How Mint Plants Adapt Their Roots to Flooded Conditions

Jenn Hoskins
22nd March, 2024

How Mint Plants Adapt Their Roots to Flooded Conditions

Image Source: Natural Science News, 2024

Key Findings

  • Wild mint adapts to waterlogged soils by growing new roots that improve survival
  • These new roots have more carbs, proteins, and antioxidants, protecting the plant
  • The study identified specific genes linked to these beneficial changes in the roots
Waterlogging presents a significant challenge for agriculture, particularly in low-lying, rainfed regions where excess water can severely impact plant growth and crop yields. This phenomenon affects a range of crops, including economically important ones like soybeans and cucumbers. Researchers from the Central Institute of Medicinal and Aromatic Plants (CSIR-CIMAP) have recently shed light on how certain plants adapt to these stressful conditions, focusing on Mentha arvensis, commonly known as wild mint[1]. Mentha arvensis has demonstrated a remarkable ability to cope with waterlogged soils by developing adventitious roots (ARs). These roots, which form from non-root tissues, help the plant to survive by improving water and nutrient uptake when the main root system is compromised. The recent study aimed to delve deeper into this adaptive mechanism by analyzing the changes in gene expression that occur during AR development in response to waterlogging. The study found that when Mentha arvensis is subjected to waterlogged conditions, its ARs exhibit increased levels of total carbohydrates and proteins, as well as a heightened activity of antioxidants such as catalase (CAT) and superoxide dismutase (SOD). These biochemical parameters are crucial for the plant's survival under stress, as they help to counteract the damaging effects of reactive oxygen species (ROS), which can accumulate in plants under waterlogged conditions. To understand the genetic basis of these physiological changes, the researchers performed transcriptome analysis, comparing the gene expression in the ARs induced by waterlogging to that in the control taproots. They identified differentially expressed genes (DEGs) that were grouped into four functional categories: carbohydrate metabolism, antioxidant activity, hormonal regulation, and transcription factors. This categorization suggests that these processes play a vital role in the development of ARs and the plant's response to waterlogging stress. The findings from the CSIR-CIMAP study are in line with previous research that has explored the effects of waterlogging on other crops. For instance, a study on soybean varieties revealed that waterlogging stress increases antioxidant enzyme activity and that treatment with uniconazole, a plant growth regulator, can mitigate some of the adverse effects by enhancing the plant's antioxidant defense mechanisms[2]. Similarly, research on cucumber demonstrated that the production of ARs in response to waterlogging is regulated by the interaction between sugars and the plant hormone auxin, with light also playing a significant role[3]. Another study on cucumber highlighted the involvement of hormones like ethylene and auxin, as well as ROS, in the regulation of AR formation under waterlogged conditions[4]. The current study expands on these earlier findings by providing a more detailed genetic perspective on how ARs develop in response to waterlogging. The identification of thirty-five transcripts that were upregulated or uniquely expressed in the ARs not only contributes to our understanding of the adaptive mechanisms of Mentha arvensis but also offers potential targets for enhancing waterlogging tolerance in other crops. By validating the differential expression of these genes through qRT-PCR, the researchers have laid the groundwork for future functional characterization, which could lead to the development of more resilient plant varieties. In conclusion, the study from CSIR-CIMAP offers valuable insights into the genetic changes that enable Mentha arvensis to thrive in waterlogged environments. By unveiling the specific genes and pathways involved in AR development, this research not only advances our knowledge of plant adaptation and survival but also has implications for agricultural practices and crop improvement strategies in areas prone to waterlogging.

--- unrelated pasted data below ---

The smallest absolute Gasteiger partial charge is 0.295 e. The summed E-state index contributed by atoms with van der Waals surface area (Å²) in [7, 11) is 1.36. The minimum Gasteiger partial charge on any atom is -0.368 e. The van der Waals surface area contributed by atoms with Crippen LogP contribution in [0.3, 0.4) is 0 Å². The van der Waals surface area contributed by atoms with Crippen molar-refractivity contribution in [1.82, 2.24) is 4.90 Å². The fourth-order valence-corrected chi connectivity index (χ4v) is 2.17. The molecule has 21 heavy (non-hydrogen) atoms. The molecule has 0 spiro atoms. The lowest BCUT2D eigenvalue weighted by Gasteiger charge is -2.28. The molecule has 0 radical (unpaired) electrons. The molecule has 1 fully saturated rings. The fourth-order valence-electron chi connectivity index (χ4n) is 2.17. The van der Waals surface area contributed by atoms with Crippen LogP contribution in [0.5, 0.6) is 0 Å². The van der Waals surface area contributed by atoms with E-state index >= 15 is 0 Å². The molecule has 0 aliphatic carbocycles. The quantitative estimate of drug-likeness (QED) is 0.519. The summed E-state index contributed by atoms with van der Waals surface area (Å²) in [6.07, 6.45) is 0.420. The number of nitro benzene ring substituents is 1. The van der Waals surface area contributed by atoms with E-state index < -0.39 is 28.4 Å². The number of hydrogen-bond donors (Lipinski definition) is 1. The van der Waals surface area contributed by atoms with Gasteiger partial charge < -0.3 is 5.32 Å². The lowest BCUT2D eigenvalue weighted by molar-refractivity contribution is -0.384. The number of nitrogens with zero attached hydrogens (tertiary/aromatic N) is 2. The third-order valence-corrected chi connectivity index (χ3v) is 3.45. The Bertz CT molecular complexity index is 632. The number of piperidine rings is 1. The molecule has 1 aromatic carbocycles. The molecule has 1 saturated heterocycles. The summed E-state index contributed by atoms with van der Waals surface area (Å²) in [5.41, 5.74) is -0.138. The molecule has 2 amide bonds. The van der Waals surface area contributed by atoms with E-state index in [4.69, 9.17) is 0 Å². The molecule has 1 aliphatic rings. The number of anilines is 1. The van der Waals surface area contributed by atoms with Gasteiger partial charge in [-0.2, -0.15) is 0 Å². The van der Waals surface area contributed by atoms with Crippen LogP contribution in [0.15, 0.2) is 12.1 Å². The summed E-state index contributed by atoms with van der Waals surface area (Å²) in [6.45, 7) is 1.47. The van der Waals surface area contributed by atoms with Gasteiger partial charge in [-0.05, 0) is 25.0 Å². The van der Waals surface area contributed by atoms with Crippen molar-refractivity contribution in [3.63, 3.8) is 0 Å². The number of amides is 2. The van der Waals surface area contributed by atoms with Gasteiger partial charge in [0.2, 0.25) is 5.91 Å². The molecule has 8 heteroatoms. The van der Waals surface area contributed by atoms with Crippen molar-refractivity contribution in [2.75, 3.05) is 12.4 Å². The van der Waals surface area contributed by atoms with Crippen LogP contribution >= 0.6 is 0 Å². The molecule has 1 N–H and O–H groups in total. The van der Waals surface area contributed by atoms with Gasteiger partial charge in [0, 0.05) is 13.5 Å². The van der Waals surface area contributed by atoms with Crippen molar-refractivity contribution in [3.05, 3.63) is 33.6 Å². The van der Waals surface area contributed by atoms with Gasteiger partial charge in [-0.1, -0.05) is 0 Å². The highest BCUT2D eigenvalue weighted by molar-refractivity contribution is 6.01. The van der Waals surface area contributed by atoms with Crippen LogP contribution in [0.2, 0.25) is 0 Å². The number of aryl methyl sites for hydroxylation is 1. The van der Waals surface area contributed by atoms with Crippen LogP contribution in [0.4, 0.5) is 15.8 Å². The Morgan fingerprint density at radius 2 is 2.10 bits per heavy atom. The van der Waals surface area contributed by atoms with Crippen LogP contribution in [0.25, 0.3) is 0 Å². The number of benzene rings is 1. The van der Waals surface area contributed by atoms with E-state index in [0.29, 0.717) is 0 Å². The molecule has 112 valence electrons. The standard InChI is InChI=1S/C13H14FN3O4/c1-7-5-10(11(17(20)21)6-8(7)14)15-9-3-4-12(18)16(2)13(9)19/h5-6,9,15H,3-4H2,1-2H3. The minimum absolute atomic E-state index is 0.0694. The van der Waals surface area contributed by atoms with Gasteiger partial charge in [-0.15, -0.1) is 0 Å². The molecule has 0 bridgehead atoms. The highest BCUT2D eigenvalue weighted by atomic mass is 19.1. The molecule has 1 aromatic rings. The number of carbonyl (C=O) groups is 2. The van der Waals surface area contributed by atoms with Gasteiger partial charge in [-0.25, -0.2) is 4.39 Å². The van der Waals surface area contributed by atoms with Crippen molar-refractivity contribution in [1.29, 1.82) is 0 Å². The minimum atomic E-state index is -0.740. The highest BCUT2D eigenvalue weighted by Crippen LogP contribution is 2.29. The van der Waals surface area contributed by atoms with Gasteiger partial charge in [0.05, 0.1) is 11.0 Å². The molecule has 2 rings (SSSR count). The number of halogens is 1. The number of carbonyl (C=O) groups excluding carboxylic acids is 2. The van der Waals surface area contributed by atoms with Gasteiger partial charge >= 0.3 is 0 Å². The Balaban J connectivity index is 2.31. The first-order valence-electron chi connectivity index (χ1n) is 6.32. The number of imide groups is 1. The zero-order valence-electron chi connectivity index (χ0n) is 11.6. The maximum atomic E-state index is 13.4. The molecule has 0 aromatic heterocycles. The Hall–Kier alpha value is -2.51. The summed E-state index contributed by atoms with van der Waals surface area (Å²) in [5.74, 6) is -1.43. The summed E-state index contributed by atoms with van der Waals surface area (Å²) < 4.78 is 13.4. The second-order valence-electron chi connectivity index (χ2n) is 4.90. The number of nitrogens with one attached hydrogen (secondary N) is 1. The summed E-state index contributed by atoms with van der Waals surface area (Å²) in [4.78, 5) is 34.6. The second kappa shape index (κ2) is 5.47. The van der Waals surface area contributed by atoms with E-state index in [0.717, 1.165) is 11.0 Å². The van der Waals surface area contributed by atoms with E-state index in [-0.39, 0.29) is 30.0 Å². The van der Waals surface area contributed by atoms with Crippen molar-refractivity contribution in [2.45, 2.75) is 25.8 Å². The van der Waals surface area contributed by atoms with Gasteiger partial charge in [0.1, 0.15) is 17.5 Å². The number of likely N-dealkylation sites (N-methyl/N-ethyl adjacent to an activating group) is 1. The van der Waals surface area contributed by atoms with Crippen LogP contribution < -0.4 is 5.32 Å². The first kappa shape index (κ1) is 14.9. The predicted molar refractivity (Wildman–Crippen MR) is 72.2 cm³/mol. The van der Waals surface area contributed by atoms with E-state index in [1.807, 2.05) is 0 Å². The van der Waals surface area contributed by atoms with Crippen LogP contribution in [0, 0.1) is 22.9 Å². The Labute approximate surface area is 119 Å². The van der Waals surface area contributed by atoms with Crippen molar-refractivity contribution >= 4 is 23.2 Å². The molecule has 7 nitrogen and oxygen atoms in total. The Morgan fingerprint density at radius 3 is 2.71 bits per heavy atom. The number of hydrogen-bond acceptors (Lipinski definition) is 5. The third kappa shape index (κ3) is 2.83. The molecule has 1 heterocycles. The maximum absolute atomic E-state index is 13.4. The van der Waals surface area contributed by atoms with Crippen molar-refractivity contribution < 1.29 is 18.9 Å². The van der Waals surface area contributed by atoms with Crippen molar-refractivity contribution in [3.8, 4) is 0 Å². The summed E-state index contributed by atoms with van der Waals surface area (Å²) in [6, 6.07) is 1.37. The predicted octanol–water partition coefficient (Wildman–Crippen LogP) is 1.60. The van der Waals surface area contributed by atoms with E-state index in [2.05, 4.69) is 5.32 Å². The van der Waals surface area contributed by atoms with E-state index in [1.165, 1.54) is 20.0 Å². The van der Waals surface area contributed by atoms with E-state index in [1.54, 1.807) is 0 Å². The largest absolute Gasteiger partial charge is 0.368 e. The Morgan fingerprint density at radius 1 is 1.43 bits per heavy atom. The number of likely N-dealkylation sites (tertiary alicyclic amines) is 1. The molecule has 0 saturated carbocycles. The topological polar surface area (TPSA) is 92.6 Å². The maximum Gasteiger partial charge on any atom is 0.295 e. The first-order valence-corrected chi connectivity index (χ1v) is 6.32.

BiotechGeneticsPlant Science


Main Study

1) Transcriptome analysis of waterlogging-induced adventitious root and control taproot of Mentha arvensis.

Published 20th March, 2024

Related Studies

2) Physiological response of soybean leaves to uniconazole under waterlogging stress at R1 stage.

3) Sugar enhances waterlogging-induced adventitious root formation in cucumber by promoting auxin transport and signalling.

4) Waterlogging-induced adventitious root formation in cucumber is regulated by ethylene and auxin through reactive oxygen species signalling.

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